Home » Macchi C.200 Saetta History and Specifications

Macchi C.200 Saetta History and Specifications

by Giulio Poggiaroni

Origin and Development

The Macchi C.200 Saetta is considered to be the best aircraft among Italy’s first modern generation monoplanes designed in the 1930s for the Regia Aeronautica.

In 1936 the Ministry for Aviation issued a request to the industries to develop a monoplane fighter with retractable landing gear, full metal construction and equipped with the FIAT A74 R.C.38 radial engine.

Aircraft engineer Mario Castoldi designed the Macchi C.200, C.202 and C.205.

Aircraft engineer Mario Castoldi designed the Macchi C.200, C.202, and C.205.

Mario Castoldi

The Macchi M.C. 200 Saetta (Arrow) was designed by the renowned engineer Dr. Mario Castoldi, the designer of legendary seaplanes such as the M.39 and M.C. 72. Castoldi previously designed racing seaplanes for the Schneider Trophy races. In 1934, his MC.72 captured two world speed records, including one for a seaplane with a top speed of 440.68 mph. That record lasted until 1984.

Dr. Castoldi started designing this aircraft in the mid-1930s after Italy’s East Africa campaign. The first prototype, named the Macchi M.C. 200, flew on 24 December 1937. The M.C. stood for its designer, Mario Castoldi. In the following months, the prototype underwent several modifications because it was noted that the plane tended to turn upside down when making tight turns beyond 90°.

Macchi C.200 Saetta of the 382 Squadriglia, Stalingrad, Russia, 1942.

Macchi C.200 Saetta of the 382 Squadriglia, Stalingrad, Russia, 1942.

Generally, the M.C. 200 proved to be a robust fighter with high maneuverability and climb speed. The horizontal max speed was not exceptional due to the weak engine and the armament was scarce. The fighter only had two 12.7 machine guns which fired through the propeller.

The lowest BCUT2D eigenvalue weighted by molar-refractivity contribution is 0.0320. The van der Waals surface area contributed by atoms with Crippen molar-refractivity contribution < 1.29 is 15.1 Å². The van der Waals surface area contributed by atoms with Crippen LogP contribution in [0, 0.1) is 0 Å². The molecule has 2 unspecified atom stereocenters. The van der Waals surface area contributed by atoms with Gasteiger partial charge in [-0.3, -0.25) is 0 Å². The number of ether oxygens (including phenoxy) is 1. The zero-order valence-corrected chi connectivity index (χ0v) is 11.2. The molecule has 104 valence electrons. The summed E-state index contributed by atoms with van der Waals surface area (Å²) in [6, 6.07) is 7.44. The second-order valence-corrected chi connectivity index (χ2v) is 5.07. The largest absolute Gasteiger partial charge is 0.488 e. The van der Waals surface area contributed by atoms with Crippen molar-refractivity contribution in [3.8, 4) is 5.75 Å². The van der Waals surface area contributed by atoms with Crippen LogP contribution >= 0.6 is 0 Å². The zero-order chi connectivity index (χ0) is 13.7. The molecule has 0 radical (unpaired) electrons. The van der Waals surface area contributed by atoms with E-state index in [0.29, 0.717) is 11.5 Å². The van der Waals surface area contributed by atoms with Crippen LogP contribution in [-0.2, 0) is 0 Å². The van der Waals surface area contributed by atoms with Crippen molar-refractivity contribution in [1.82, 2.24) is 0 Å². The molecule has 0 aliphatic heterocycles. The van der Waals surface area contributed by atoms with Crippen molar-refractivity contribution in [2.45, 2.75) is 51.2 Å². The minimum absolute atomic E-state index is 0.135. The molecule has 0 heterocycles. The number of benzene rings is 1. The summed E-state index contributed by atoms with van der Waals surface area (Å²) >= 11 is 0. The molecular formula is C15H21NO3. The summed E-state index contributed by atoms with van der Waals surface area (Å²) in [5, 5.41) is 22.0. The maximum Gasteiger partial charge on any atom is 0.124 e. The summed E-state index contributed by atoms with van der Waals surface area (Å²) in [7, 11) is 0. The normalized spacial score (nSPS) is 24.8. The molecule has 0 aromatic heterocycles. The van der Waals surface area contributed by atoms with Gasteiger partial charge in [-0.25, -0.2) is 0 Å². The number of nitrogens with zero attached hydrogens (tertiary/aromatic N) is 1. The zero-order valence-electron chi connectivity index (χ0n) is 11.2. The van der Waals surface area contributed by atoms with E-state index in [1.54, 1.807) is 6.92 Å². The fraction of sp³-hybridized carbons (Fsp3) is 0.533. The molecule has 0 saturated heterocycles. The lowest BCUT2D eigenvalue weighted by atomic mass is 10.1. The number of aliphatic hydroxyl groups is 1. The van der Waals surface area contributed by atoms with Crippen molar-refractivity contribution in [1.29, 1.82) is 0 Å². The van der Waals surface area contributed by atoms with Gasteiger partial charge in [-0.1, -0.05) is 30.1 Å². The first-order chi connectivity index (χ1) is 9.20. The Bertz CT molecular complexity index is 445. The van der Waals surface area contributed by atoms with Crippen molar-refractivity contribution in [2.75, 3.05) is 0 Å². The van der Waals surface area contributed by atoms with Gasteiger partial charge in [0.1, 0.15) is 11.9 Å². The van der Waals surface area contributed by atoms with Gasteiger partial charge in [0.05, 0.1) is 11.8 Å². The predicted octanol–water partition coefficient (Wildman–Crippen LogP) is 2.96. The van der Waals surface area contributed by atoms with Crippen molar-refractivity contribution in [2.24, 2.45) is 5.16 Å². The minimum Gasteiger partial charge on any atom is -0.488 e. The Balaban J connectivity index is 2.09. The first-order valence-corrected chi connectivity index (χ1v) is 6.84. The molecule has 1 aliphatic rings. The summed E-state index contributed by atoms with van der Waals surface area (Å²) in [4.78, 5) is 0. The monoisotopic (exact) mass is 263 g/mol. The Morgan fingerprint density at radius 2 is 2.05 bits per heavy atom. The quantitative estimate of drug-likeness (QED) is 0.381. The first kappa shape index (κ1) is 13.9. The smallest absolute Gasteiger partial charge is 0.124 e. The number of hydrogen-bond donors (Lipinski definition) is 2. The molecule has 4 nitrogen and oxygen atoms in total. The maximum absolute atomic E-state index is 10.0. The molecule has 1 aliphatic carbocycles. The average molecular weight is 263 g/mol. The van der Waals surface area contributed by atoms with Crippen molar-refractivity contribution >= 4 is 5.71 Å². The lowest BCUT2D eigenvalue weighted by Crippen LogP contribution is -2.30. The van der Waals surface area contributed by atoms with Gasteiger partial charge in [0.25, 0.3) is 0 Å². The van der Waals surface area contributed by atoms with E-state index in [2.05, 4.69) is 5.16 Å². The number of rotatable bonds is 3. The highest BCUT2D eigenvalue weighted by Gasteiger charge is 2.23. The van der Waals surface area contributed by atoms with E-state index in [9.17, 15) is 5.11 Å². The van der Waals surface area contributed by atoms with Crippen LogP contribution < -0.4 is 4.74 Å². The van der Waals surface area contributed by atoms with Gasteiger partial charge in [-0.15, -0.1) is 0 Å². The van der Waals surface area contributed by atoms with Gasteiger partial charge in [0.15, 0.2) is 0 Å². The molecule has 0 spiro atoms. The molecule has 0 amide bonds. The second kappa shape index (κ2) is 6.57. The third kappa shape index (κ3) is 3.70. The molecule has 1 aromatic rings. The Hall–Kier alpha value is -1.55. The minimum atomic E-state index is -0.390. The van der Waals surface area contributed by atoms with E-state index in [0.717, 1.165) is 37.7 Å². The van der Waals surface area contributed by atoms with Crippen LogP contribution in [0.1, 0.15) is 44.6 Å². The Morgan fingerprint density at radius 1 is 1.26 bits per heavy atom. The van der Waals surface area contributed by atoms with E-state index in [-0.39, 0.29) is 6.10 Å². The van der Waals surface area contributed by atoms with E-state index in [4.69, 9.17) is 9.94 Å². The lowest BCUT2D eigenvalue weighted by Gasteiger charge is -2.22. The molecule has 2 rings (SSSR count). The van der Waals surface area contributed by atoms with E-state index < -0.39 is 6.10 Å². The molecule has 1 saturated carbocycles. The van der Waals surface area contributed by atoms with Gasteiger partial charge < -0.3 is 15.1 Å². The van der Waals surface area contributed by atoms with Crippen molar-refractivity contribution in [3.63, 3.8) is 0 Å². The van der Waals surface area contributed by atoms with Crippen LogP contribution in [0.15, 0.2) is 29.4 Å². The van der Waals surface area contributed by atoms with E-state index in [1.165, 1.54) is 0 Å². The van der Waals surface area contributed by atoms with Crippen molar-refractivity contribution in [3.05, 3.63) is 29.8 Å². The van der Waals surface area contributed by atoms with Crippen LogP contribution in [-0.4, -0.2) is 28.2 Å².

Several other prototypes were presented to the Ministry of Aviation, the Fiat G.50, the Reggiane RE.2000, the Caproni Vizzola F5, the AUT 18 and the IMAM Ro. 51. The M.C. 200 won the production contract in 1938 and immediately ordered a number of aircraft. The FIAT G.50 lost the contest, but it was nonetheless ordered into production as well, most likely because the biggest company of the country could not be “disappointed”. On many other occasions, the Regia Aeronautica proved to incapable of choosing one single aircraft for a specific role and thus three or four similar airplanes were contemporarily used in the same role, complicating the already flawed logistic chain.


The first series of M.C. 200 produced had a closed cockpit but soon the pilots requested it to be modified since it caused problems when ejecting with the parachute. Soon the cockpit was modified and left open while the wings undertook further modification in order to definitively solve stability issues.

Ground crew adding ammunition to the C.200 Saetta.

Ground crew adding ammunition to the C.200 Saetta.

The Saetta was a low wing monoplane of all-metal construction except for fabric tail control surfaces. Power was provided by the Fiat A.74 RC.38 radial engine of 870 hp. It provided a top speed of 313mph, a range of 350 miles and a service ceiling of 29,200 ft.

Operational History of the Macchi C.200

When Italy entered the war on 10 June 1940 there were 144 Macchi C.200 available for operations. Until late 1941 the “Saetta” was the frontline fighter of the Regia Aeronautica. It operated on all fronts, with the exception of the short Italian intervention in the Battle of Britain in late 1940.

Macchi C.200 Saetta in the air.